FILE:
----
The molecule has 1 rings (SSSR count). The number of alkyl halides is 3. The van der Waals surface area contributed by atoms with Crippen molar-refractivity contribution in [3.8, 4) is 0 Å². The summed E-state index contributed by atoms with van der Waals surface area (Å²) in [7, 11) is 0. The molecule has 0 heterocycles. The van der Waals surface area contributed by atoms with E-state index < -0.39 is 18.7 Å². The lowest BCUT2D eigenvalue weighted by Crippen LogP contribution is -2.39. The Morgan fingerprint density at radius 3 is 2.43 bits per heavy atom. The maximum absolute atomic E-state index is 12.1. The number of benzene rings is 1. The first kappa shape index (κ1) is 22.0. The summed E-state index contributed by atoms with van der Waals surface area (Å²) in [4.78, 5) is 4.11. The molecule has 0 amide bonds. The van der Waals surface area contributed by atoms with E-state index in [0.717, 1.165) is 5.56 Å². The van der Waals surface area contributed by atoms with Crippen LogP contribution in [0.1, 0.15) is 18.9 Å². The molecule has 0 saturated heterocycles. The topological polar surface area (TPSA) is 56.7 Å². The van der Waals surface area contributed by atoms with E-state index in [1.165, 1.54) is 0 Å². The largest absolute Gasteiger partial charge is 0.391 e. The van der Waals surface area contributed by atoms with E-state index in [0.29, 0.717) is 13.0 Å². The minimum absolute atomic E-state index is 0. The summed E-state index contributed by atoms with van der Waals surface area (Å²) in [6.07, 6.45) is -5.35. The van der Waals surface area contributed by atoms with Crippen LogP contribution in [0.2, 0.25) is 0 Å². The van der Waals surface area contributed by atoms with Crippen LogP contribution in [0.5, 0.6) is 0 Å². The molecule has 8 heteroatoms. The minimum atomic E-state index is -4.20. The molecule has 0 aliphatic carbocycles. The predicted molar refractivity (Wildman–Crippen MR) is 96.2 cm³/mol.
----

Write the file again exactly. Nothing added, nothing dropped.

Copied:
The molecule has 1 rings (SSSR count). The number of alkyl halides is 3. The van der Waals surface area contributed by atoms with Crippen molar-refractivity contribution in [3.8, 4) is 0 Å². The summed E-state index contributed by atoms with van der Waals surface area (Å²) in [7, 11) is 0. The molecule has 0 heterocycles. The van der Waals surface area contributed by atoms with E-state index < -0.39 is 18.7 Å². The lowest BCUT2D eigenvalue weighted by Crippen LogP contribution is -2.39. The Morgan fingerprint density at radius 3 is 2.43 bits per heavy atom. The maximum absolute atomic E-state index is 12.1. The number of benzene rings is 1. The first kappa shape index (κ1) is 22.0. The summed E-state index contributed by atoms with van der Waals surface area (Å²) in [4.78, 5) is 4.11. The molecule has 0 amide bonds. The van der Waals surface area contributed by atoms with E-state index in [0.717, 1.165) is 5.56 Å². The van der Waals surface area contributed by atoms with Crippen LogP contribution in [0.1, 0.15) is 18.9 Å². The molecule has 0 saturated heterocycles. The topological polar surface area (TPSA) is 56.7 Å². The van der Waals surface area contributed by atoms with E-state index in [1.165, 1.54) is 0 Å². The largest absolute Gasteiger partial charge is 0.391 e. The van der Waals surface area contributed by atoms with E-state index in [0.29, 0.717) is 13.0 Å². The minimum absolute atomic E-state index is 0. The summed E-state index contributed by atoms with van der Waals surface area (Å²) in [6.07, 6.45) is -5.35. The van der Waals surface area contributed by atoms with Crippen LogP contribution in [0.2, 0.25) is 0 Å². The van der Waals surface area contributed by atoms with Crippen LogP contribution in [0.5, 0.6) is 0 Å². The molecule has 8 heteroatoms. The minimum atomic E-state index is -4.20. The molecule has 0 aliphatic carbocycles. The predicted molar refractivity (Wildman–Crippen MR) is 96.2 cm³/mol.